Module Identifier FR29020  
Module Title THE MYTH OF PARIS  
Academic Year 2006/2007  
Co-ordinator Dr Bruno M L Sibona  
Semester Semester 1  
Pre-Requisite Eligibility for entry to Level 2 French  
Course delivery Lecture   10 x 1-hour lectures  
  Seminars / Tutorials   10 x 1-hour seminars  
  Workload Breakdown   Lecture and seminar attendance - 20 hours; lecture and seminar preparation (research and reading) - 135 hours; essay research and preparation - 45 hours.  
Assessment TypeAssessment Length/DetailsProportion
Semester Exam2 Hours 2-hour examination (2 essay questions, equally weighted)60%
Semester Assessment Continuous assessment: 2 x 1,500-2,000-word essay40%
Supplementary Exam2/3 Hours 1 x 2 hour examination (2 x essay questions, equally weighted) if continuous assessment submitted. 1 x 3 hour examination (3 x essay questions, equally weighted) if no continuous assessment submitted.100%

Learning outcomes

On successful completion of this module students should be able to:
1. Have a better grasp of French language and registers.
2. Develop and demonstrate analytical skills in French literary texts.
3. Develop a non stereotypical and spatial knowledge of Paris as a cultural capital.
4. Historically contextualise the representation of Paris as a cultural capital in relation to the construction of its myth.
5. Have an understanding of how this specific myth has been constructed in literary, political and aesthetic terms.
6. Relate and articulate the construction and the development of this myth to other literary myths.
7. Have a cultural awareness of its relevance to contemporary French issues and to Paris's image today.


The aim of this module is to prepare students both culturally and linguistically for their Year Abroad, by focusing on the development of the myth of Paris as an international capital of culture and arts. It also aims at increasing their analytical reading skills.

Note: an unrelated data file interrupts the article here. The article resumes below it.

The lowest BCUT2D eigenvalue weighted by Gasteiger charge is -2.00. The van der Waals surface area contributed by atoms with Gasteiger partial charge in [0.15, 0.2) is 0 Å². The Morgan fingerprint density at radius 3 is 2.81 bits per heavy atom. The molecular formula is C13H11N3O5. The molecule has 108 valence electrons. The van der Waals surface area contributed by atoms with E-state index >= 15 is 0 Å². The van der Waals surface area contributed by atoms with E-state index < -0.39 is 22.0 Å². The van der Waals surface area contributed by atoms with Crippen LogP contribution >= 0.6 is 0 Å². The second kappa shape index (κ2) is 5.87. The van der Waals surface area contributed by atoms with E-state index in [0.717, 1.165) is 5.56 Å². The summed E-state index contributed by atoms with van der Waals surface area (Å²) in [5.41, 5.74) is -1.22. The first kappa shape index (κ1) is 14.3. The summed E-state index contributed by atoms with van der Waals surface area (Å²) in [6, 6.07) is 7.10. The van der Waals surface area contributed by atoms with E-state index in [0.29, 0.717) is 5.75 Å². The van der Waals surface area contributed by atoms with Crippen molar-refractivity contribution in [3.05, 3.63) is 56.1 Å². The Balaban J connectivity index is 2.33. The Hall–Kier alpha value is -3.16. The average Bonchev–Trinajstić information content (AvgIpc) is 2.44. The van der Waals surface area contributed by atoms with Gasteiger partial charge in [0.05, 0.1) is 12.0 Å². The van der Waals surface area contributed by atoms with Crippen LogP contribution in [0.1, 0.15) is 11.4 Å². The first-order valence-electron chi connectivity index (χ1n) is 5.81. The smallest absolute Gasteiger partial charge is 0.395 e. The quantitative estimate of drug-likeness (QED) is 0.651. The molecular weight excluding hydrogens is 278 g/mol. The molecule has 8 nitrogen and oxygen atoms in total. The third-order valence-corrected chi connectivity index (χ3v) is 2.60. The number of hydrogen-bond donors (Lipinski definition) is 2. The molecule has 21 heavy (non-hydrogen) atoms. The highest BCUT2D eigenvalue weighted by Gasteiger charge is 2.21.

Brief description

This two-part module, taught in French, will introduce students respectively to the birth of the myth of Paris in 19thC. French literature, and to its multi-faceted explosion in 20thC. French literary texts. Through the combined study of short novels, poetry and films, students will explore and develop their understanding of the notion of literary myth.
This module will provide them with the critical tools to understand the concept of myth and to elaborate on the construction and development of other literary myths.


Texts and films to be studied are:
Honore de BALZAC, "Ferragus" in L'Histoire des treize (Hatier, 2003); the film Notre-Dame de Paris (Jean Delannoy, 1956); Charles BAUDELAIRE, Le Spleen de Paris (Hachette, Le Livre de Poche, 2003); Jules VALLES, L'insurge (Gallimard/Folio, 2000); Louis ARAGON, Le paysan de Paris (Gallimard/Folio, 1972); Leo MALET, La Nuit de Saint-Germain-des-Pres (Le Livre de Poche, 1973); Raymond QUENEAU, Zazie dans le metro (Gallimard/Folio, 1980); Jacques REDA, Les Ruines de Paris (Gallimard/Le Chemin, 1977); the film by Jacques RIVETTE, Paris nous appartient (1960).

Module Skills

Problem_solving Selection of reading material; answering questions posed by written assessment; seminar work.  
Research skills Preparation of written assessment; preparation for seminars.  
Communication Oral communication developed in seminars; written communication developed in assessments and exam.  
Improving own Learning and Performance Students will be able to assess their own progress week by week through their increased understanding of the issues raised and the skills developed.  
Team work Debates and group presentations in seminars.  
Information Technology Use of on-line journals and source collections; delivery of course materials and information via email and e-learning system.  
Application of Number Possibly, evaluation of statistical data in the secondary reading.  
Personal Development and Career planning Acquisition of transferable skills; in-depth acquaitance with literary/cultural studies as an academic subject.  
Subject Specific Skills Acquisition of French linguistic skills.  

Reading Lists

** Should Be Purchased
Balzac (1998) Histoire des treize Pocket 2266083287
Baudelaire (2003) Le Spleen de Paris Livre de Poche 2253161209
FARGUE, Léon-Paul (1993) Le Piéton de Paris Gallimard/L'Imaginaire 2070734390
QUENEAU, Raymond (1980) Zazie dans le métro Gallimard/Folio 2070333078
** Essential Reading
REDA, Jacques (1993) Les Ruines de Paris Gallimard/nrf 207032737X
** Recommended Text
ARAGON, Louis (1972) le Paysan de Paris Gallimard/Folio 2070367827
Hugo, Victor (2002) Notre-Dame de Paris Gallimard/Folio 2070422526
Prendergast, Christophe (1992) Paris and the 19th century Blackwell 0631157883
** Recommended Consultation
Hussey, Andrew (2006) Paris, The Secret History Penguin Viking 9780670913640
Rifkin, Adrian. (1993) Street noises, Parisian pleasures Manchester University Press, 0719038359
** Reference Text
Benjamin, Walter (1999) The Arcades Project The Belknap Press, Harvard University Press 067404326X


This module is at CQFW Level 5